Agility is a sport for you and your dog. Like any sport, also agility can be trained and competed at different levels. It can be a nice shared hobby for you and your dog in your free time or you can compete more seriously at top-level international competitions – still not forgetting having fun!
What is dog agility?
Agility is a dog sport, where the dog is handled through an obstacle course. The roots of the sport go back to 1970 England, when it was created as a demonstration sport. The first time dog agility was shown to an audience was at Crufts dog show in 1978. The new, fast sport immediately took off and within a couple of years it was given official dog sport status in the UK. Nowadays, agility is one of the most popular dog sports around the world.
Agility can be practiced with all kinds of dogs, no matter what the size. A good way to start is to contact your local agility club or an experienced coach, who can help you to start your new hobby safely. It doesn’t matter if your dog is a puppy or adult – contrary to common belief, old dogs can learn new tricks!
It is important to move at the level of your dog’s skills, as there are levels from basic to advanced. You can also prepare your puppy for agility by safely teaching him basic agility skills, making it much easier to continue when the puppy grows up.
Agility is a sport
Agility is a sport for you and your dog, and like any sport, can be trained and competed in at different levels. It can be a nice hobby for you and your dog or you can compete more seriously at top-level international competitions – still not forgetting to have fun!
Your dog must be healthy and in a good physical condition as dog agility is physically demanding, especially for the dog. You need to focus on muscle care including warm-ups and cool-downs to avoid injuries.
Agility is also a sport for the handler who runs and moves quickly, so you need to take care of your own fitness. Remember to warm-up before doing agility, and stretch afterwards.
Dog agility is suitable for all kind of dogs and handlers
Border Collies, sheepdogs and small terriers are popular breeds in agility competitions, but you can practice agility with any breed. Only if your dog is particularly tiny or huge, it might not be allowed to compete. But agility can also be just for fun. It means you can get moving and spend time with your dog, without any competitive goals.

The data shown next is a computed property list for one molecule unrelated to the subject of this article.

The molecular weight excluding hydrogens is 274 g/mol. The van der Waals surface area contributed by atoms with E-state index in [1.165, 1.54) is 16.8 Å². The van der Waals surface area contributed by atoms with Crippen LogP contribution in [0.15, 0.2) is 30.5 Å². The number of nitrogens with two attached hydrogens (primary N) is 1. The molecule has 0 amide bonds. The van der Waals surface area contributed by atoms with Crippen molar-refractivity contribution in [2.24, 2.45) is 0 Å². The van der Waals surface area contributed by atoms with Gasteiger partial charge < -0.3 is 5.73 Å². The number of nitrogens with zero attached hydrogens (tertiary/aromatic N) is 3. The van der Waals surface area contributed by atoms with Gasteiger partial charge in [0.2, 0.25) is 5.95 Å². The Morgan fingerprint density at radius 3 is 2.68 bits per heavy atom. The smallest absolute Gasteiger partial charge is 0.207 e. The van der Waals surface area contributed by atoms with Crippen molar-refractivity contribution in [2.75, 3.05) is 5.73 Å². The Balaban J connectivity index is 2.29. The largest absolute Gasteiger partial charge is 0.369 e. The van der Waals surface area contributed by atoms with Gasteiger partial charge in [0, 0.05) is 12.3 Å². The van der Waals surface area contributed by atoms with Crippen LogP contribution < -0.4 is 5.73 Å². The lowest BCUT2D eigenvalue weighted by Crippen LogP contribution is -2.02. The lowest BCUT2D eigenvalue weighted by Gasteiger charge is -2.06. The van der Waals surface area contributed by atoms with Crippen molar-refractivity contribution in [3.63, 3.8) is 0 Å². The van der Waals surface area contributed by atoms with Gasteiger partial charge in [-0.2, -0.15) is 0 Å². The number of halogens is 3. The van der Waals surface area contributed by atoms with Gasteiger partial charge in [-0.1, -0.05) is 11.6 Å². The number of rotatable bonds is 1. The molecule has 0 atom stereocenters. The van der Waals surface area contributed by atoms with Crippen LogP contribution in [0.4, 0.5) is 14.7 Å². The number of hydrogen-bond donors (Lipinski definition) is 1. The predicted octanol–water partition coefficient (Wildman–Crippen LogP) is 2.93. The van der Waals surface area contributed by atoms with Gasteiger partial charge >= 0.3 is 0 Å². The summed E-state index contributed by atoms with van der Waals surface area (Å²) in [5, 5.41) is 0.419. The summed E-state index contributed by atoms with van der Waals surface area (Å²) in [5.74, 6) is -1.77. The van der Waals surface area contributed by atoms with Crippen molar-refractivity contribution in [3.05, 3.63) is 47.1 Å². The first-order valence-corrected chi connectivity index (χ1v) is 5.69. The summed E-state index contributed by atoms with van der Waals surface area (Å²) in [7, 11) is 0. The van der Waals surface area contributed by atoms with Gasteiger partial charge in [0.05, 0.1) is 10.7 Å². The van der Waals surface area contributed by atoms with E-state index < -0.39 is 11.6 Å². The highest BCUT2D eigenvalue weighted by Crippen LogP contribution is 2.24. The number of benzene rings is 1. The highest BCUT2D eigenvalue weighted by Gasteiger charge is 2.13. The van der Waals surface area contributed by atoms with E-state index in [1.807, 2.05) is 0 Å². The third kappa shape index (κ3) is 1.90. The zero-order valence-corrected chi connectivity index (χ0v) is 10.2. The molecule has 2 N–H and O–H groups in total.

There are no specific requirements for handlers either. Your age doesn’t matter and there are handlers well over 70 years old. Your movement skills are no hinder either. If you are physically limited, you can compensate by putting extra effort into distance handling. The more skilled your dog is, the easier it’s for you.
Agility competition courses include about twenty different obstacles: jumps, tunnels, weave poles and contact obstacles the dog scrambles over. During the course the handler cannot touch the dog, nor the obstacles. The goal is to complete the course without faults and as fast as possible. Similar to showjumping, you can get faults if your dog drops a bar when jumping, refuses to go to the obstacle or misses the contact zone. The course is about 140-200 meters long and dogs can run up to five m/s. The surface may be grass, dirt, rubber, or special matting.
Agility courses and the order of different obstacles vary in each competition, and this is what makes agility so interesting. The judge designs the course in competitions and handlers have five minutes to walk-through the course without their dogs. In these precious five minutes handlers memorize the order of the obstacles and plan their handling strategy.
Dogs are divided into different groups by size and their experience in competitions. The regulations for dividing the dogs in different groups vary by country. In Europe the levels are defined by the FCI definitions, which include skill levels from 1 to 3 and size levels from 1 to 3 (small, medium and large).
Dogs are allowed to start competing at a certain age (usually around 18 months), and again the rules vary in different countries. Competing starts at the lowest level with the easiest courses. As they gain experience and successfully complete the lower levels, dogs can move forward to more challenging levels.
Competing in agility is popular; it is a nice way to spend time with your dog and your fellow dog-owners. Many countries have regular agility competitions, even at most weekends. Internationally, the top competitions are the FCI World Championships and the European Open. Hundreds of top teams participate in these strict and challenging competitions and the time differences are measured in hundredths of a second.
”One mind” with your dog
At its best, dog agility is a seamless cooperation between dog and handler – it appears that they are one. From the outside it looks easy! The connection of being “OneMinded” is also the core of the OneMind Dogs methodology. The dog is directed to the correct running lines by the handler using the right body language. The dog follows the following seven essential elements: handler's movement, position, eyes, chest, feet, arms and vocal commands. After you understand how the dog naturally reacts to these elements, and you are aware of how to use them correctly, you can achieve incredible results with your dog. It is possible to smoothly and quickly complete a course, with you and your dog in a perfect state of ”OneMind.”